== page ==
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"New Urbanism" Bringing Balanced Development to Downtowns
December 15, 2015
Original Article

The three-story office building was built nearly 30 years ago, but Prism Capital Partners saw the upside in 2013 when it acquired 339 Jefferson Road in BLOOMFIELD, NJ—The "new urbanism," with rising demand from millennials and empty nest Baby Boomers for urban "live-work-play" settings, is critical to successful development in the long term, according to Eugene Diaz, principal partner of Prism Capital Partners.

"For the past several decades, regional municipalities have approached office, retail and multifamily development as distinct silos that should not be mixed together," Diaz tells exclusively. "They are now re-thinking that strategy – and with good reason."

A key change in the way urban planning is being conducted has to do with the "convenience lifestyle philosophy of the millennial generation," Diaz says. "Balanced downtowns are the focus. These younger residents and professionals are drawn to a 24/7 lifestyle with centralized environments that include live, work and play components. At the same time, millennials are being priced out of cities where these components have traditionally co-existed."

At the same time that traditional urban core cities are working hard to attract millennial-friendly developments, suburban municipalities are also reimagining their own development plans to achieve this traditionally urban balance, Diaz says. "They are encouraging more housing options and amenities to make their downtowns and commercial corridors attractive for millennials and the businesses looking to hire them," he says.

"The other part of the thought process driving the millennials is about jobs," Diaz says. "They're looking for a good rental alternative, not necessarily making a commitment to own, because the idea of working for a company for 40 years and getting a pension is just no longer there. It's not part of the American Dream any more, so people have to be flexible, and I think millennials realize they need to go where the job is."

And towns are finding that making this effort does pay off in terms of increased commercial and residential rents, and enhanced tax base stability, Diaz says.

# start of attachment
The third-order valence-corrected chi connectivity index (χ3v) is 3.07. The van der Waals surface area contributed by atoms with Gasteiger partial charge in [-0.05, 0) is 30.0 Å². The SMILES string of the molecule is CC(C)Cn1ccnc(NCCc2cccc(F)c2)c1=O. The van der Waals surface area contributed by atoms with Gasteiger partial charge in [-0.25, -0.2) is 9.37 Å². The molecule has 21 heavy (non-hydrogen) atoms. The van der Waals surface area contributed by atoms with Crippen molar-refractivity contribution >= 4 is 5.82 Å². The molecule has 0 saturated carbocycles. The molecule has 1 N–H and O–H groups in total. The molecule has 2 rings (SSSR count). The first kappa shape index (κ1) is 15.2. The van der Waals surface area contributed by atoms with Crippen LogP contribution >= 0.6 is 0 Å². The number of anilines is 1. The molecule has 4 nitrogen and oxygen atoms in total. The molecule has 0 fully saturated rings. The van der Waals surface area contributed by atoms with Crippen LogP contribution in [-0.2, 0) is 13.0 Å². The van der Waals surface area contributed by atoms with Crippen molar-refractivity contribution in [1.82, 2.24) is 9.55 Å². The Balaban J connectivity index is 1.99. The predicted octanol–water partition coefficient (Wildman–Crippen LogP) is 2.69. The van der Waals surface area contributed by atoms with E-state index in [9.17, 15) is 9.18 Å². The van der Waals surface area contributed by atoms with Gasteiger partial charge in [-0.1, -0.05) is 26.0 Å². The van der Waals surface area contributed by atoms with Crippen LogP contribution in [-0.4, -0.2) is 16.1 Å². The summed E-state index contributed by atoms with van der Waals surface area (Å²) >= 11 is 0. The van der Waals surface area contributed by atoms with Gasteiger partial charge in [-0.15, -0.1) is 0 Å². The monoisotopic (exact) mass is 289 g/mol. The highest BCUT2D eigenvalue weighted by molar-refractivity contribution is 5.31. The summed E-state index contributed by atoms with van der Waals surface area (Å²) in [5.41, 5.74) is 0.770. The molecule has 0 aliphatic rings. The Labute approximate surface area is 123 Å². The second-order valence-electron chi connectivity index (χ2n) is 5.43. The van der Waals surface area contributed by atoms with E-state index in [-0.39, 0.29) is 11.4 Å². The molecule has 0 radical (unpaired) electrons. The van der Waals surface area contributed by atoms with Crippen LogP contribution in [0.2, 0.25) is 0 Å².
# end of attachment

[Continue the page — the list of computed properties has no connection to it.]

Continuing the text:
"In New Jersey, Morristown was a frontrunner. Now others are following suit," he says. "Englewood altered its downtown zoning to allow higher building heights, encouraging residential development to support robust retail. Summit has been considering significant changes to its land use plan, providing for a greater mix of alternative uses in their downtown zone to achieve greater balance."

In Woodbridge, Prism Capital Partners recently signed a definitive agreement to purchase a five-acre parcel at the corner of Rahway Avenue and Green Street, directly across from NJ Transit's Woodbridge Station. Designated for redevelopment with residential zoning, the property formerly housed a car dealership converted into a 12,000-square-foot retail property with a Quick Chek convenience store. Prism plans to build a 180-unit multi-family rental community on the site (preserving the retail amenities) and looks forward to providing the type of luxury, fully amenitized property for which demand is so strong and which is associated with Prism.

"Transit is a wonderful anchor for these things," Diaz says. "Walkable downtown environments are really the springboard. To the extent that your downtown, walkable environment has access to public transportation, that's important, but it's not necessarily driving it. What we're finding in mass transit locations is that everybody still has a car. They're not necessarily using mass transit every day as their primary mode of transportation, but it's there as a convenience because they will use it once or twice a week."

Prism has completed Phase I of Parkway Lofts in Bloomfield, where a 118-year-old former General Electric warehouse was transformed into 361 apartments.

"That project is more than 70 percent rented. One third of the residents there came from addresses outside New Jersey," Diaz says. "We also expect to break ground imminently for Phase I of Edison Village in West Orange, another downtown project focusing on the conversion of a 100-year-old factory complex into 331 rental apartments."

Diaz thinks this "new urbanism" approach to redesign is essential to future growth in New Jersey and its neighboring states.

"Ultimately, our navigation through this positive, transformative period will result in better-balanced business centers with a multitude of housing options and appealing amenities, making our region all the more competitive in attracting and retaining jobs and residents," he says.